Oromandibular dystonia and hormonal factors: twelve years follow-up of a case report

Authors

  • A. MICHELOTTI,

    1. Department of Oral, Dental and Maxillo-Facial Sciences, Section of Orthodontics and Clinical Gnathology University of Naples Federico II, Naples
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  • R. SILVA,

    1. Department of Oral, Dental and Maxillo-Facial Sciences, Section of Orthodontics and Clinical Gnathology University of Naples Federico II, Naples
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  • S. PADUANO,

    1. Department of Oral Dental and Maxillofacial Sciences, University of Catanzaro Magna Graecia, Catanzaro, Italy
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  • R. CIMINO,

    1. Department of Oral, Dental and Maxillo-Facial Sciences, Section of Orthodontics and Clinical Gnathology University of Naples Federico II, Naples
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  • M. FARELLA

    1. Department of Oral, Dental and Maxillo-Facial Sciences, Section of Orthodontics and Clinical Gnathology University of Naples Federico II, Naples
    2. Clinic of Removable Prosthodontics, Masticatory Function, and Special Dental Care, University of Zurich, Zurich, Switzerland
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Ambra Michelotti, School of Dentistry, Department of Oral, Dental and Maxillo-Facial Sciences, University of Naples “Federico II”, Via Pansini, 5. I-80131, Naples, Italy. E-mail: michelot@unina.it

Abstract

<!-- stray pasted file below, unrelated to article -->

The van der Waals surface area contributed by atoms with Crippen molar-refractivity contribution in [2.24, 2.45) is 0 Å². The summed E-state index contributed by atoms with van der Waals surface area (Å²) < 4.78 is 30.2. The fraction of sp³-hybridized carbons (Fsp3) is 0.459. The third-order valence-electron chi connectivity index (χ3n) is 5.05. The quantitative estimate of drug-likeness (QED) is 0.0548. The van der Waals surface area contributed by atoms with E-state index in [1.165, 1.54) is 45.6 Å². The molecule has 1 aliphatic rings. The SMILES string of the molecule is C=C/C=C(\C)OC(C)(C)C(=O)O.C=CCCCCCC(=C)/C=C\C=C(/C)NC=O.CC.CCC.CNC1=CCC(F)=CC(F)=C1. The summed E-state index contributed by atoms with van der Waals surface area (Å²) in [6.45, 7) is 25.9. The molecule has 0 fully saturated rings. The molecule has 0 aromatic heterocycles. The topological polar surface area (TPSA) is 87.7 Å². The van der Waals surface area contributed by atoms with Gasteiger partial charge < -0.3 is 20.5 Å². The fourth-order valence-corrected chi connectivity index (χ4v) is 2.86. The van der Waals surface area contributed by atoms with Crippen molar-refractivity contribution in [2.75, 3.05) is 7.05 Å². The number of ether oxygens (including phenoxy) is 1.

Summary  Oromandibular dystonia (OMD) is a focal neurological movement disorder characterized by involuntary sustained and often painful muscle contraction, usually producing repetitive movements or abnormal positions of the mouth, jaw and/or tongue. We report on a 30-year-old woman affected with OMD with a 12-year follow-up. Focal dystonia involved an involuntary activity of the lateral pterygoid muscles causing forceful jaw displacement in the maximal protrusive position. These episodes initially occurred during jaw function and increased up to an open-lock with bilateral pre-auricular pain. Dystonic spasms were absent during sleep and were reduced temporarily by sensory tricks. Treatment with botulinum toxin type A (BTX) was performed during three different sessions over a 1-year period. Electromyographic-guided BTX injections into the lateral pterygoid muscles were given with cannula electrodes. Botox reduced the involuntary activity of the muscles. Recurrence and exacerbation of dystonic symptoms occurred during the two pregnancies and completely disappeared immediately after both deliveries with prolonged symptom-free periods. During the last 8 years, the patient had a slight relapse of symptoms during flu attacks, periods of stress and during menses. The temporal pattern of these symptoms indicates a possible relationship between OMD and hormonal factors.

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